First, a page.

49th State is one of those super friendly places where you know you could hang out for hours and no one would ever get itchy for you to leave. There’s lots of cozy seating inside and big picnic benches outside. There’s an indoor fireplace for those cool evenings. And a big board of beers on tap over the bar.
Sadly, our bartender called that board the “Board of Broken Dreams” because it so often doesn’t actually reflect the beers on tap. Our bartender was cool.
What a friendly smile!
We didn’t eat, and I don’t drink beer. So, my sister Darla is going to have to do the bulk of the reviewing on this one.
Darla got the sampler. It came in a cool, Alaska shaped tray.
This is the tray after she was done, just so you can tell she did a thorough job!
Now, you don’t get to choose the beers in your sampler. You get what they give you. I was not on top of things enough to keep track of which beers Darla sampled or even what order she sampled them in. But, here are her thoughts.
I think Darla’s got a future in this reviewing business, don’t you?
The coolest part of 49th State (at least for a no-beer girl like me!) is the bus.
If that bus looks familiar to you, you’ve probably read the book (or seen the movie) Into the Wild. I haven’t done either, so I’ll do my very best to sum up from what I learned on the internet.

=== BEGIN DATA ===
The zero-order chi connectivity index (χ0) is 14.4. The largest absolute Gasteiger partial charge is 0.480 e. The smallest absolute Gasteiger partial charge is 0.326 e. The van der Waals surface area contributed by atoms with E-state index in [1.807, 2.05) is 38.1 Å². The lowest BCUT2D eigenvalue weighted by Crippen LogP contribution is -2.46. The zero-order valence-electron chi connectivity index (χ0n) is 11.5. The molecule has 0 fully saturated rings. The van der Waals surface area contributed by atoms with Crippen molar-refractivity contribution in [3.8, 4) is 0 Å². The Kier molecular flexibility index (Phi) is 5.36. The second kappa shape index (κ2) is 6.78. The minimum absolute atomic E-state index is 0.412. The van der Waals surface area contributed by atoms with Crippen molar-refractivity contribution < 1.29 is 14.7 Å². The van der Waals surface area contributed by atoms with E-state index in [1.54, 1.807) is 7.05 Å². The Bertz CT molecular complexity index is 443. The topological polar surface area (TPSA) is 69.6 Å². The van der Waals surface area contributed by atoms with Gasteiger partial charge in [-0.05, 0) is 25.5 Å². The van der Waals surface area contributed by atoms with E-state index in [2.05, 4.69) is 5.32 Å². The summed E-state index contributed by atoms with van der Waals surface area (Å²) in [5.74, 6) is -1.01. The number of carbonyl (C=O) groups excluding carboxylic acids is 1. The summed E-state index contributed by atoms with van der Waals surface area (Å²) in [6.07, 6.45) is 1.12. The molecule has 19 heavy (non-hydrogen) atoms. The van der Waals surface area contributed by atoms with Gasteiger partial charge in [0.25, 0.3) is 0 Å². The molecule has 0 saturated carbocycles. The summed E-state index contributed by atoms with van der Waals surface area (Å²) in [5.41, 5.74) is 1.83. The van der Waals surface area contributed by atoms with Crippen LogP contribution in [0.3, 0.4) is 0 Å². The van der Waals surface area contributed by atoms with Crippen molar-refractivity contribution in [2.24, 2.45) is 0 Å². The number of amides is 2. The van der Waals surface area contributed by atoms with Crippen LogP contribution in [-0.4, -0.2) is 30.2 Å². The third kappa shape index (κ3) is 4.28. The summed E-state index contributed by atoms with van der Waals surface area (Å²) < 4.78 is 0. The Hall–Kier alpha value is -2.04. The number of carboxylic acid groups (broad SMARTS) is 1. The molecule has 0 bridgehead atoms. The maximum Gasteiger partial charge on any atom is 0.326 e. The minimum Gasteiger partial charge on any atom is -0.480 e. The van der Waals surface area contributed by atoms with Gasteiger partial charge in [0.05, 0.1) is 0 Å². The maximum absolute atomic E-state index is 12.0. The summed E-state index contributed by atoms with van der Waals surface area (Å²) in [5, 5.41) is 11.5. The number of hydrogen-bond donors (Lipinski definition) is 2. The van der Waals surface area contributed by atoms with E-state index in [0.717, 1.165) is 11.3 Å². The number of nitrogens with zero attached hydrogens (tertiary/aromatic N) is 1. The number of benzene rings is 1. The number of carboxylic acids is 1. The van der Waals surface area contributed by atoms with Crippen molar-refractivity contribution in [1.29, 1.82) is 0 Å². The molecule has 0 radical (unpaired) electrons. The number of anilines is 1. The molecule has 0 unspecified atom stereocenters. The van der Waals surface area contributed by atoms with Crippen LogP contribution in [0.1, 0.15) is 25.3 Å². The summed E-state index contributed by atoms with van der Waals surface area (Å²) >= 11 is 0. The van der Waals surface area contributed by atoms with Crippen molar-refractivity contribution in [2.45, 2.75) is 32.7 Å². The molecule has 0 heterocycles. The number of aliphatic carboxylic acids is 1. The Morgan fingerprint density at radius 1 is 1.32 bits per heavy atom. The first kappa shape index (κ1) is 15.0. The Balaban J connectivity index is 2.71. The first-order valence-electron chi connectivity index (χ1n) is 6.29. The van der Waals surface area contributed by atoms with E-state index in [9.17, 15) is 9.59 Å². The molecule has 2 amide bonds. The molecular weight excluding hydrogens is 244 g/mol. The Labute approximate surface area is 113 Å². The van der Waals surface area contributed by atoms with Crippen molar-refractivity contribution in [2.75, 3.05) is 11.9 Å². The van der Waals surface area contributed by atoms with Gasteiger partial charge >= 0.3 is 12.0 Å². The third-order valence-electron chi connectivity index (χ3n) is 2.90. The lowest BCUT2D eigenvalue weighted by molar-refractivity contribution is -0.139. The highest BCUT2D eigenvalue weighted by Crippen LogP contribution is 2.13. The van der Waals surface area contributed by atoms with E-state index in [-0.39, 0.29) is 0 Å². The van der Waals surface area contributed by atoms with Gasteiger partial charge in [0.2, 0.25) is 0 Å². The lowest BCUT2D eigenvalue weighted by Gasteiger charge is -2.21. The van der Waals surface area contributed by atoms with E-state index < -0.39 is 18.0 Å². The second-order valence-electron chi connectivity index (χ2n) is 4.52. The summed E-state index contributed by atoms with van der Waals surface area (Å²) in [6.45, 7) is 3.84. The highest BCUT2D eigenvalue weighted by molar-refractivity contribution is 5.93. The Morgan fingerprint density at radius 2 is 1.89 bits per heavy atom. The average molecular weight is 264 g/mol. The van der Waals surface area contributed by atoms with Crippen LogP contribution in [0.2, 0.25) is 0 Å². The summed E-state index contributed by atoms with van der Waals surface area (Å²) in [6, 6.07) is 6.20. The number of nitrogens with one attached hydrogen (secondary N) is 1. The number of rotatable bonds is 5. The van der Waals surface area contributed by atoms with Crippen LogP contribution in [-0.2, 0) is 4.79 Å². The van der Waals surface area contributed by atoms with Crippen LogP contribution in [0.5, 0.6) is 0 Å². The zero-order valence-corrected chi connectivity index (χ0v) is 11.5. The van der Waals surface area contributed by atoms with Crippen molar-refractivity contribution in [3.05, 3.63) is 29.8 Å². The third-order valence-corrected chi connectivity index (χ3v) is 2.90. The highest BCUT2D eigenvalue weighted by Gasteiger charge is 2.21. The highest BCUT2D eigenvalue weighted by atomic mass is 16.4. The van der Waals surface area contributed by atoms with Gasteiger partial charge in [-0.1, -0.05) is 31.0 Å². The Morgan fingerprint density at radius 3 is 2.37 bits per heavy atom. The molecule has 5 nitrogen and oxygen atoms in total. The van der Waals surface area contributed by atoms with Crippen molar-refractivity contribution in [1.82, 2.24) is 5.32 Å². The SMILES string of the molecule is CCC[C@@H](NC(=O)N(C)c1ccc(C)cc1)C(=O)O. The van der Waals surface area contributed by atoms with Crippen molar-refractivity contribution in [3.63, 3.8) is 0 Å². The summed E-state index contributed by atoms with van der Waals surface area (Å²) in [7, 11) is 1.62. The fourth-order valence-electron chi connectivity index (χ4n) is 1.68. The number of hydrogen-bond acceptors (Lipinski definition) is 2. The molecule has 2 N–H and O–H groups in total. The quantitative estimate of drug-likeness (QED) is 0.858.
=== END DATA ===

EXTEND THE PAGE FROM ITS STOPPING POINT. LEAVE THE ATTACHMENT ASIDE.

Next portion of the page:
Christopher McCandless gave up everything to live in the wilderness. He abandoned his legal name and started calling himself Alexander Supertramp, which should have been the first clue that this was all going to end tragically.
Chris/Alex hitchhiked to Alaska, where he headed off into the wild with completely inadequate supplies. Luckily, he stumbled upon an abandoned bus, which had been outfitted (by hunters, I believe) with a wood stove. He lived inside the bus until he died, approximately 119 days after leaving civilization.
Oh yeah, this looks like a comfy place to spend the summer!
According to a plaque on site, the bus we saw was from the movie. Recently, a hiker died trying to visit the original bus, and so it was deemed advisable to put the movie bus somewhere accessible.
Either that, or it just looks really cool to have a big green bus on your brewery’s t-shirt. Believe me, I bought one.
take a boat ride.
Darla was the brains behind this part of the adventure. She wanted to see the glaciers and the wildlife in Prince William Sound. There are plenty of 150+ passenger cruise ships that do this, but we’re not really a cruise ship sort of family.
We haven’t even left the harbor yet, and it’s already breathtaking!
Darla found Epic Charters, a small company that does a whole lot of water taxi service for kayakers. Their boats are built to drive right up to the beach, so we were assured we could get out and walk around on some of the Sound’s most beautiful beaches (and we did!) Without those cruise ship passengers in the way, we were assured of a clear view.
Surprise! It’s another glacier!
The highlight of our day was definitely the Surprise glacier, set back in a bag clogged with chunks of ice. Our guide, Ben, drove the boat as close as was safely allowed and we spent the longest time in awe of the beauty in front of us. We listened as the glacier split apart and chunks fell into the ocean, and then we fished some of those smaller chunks back out again.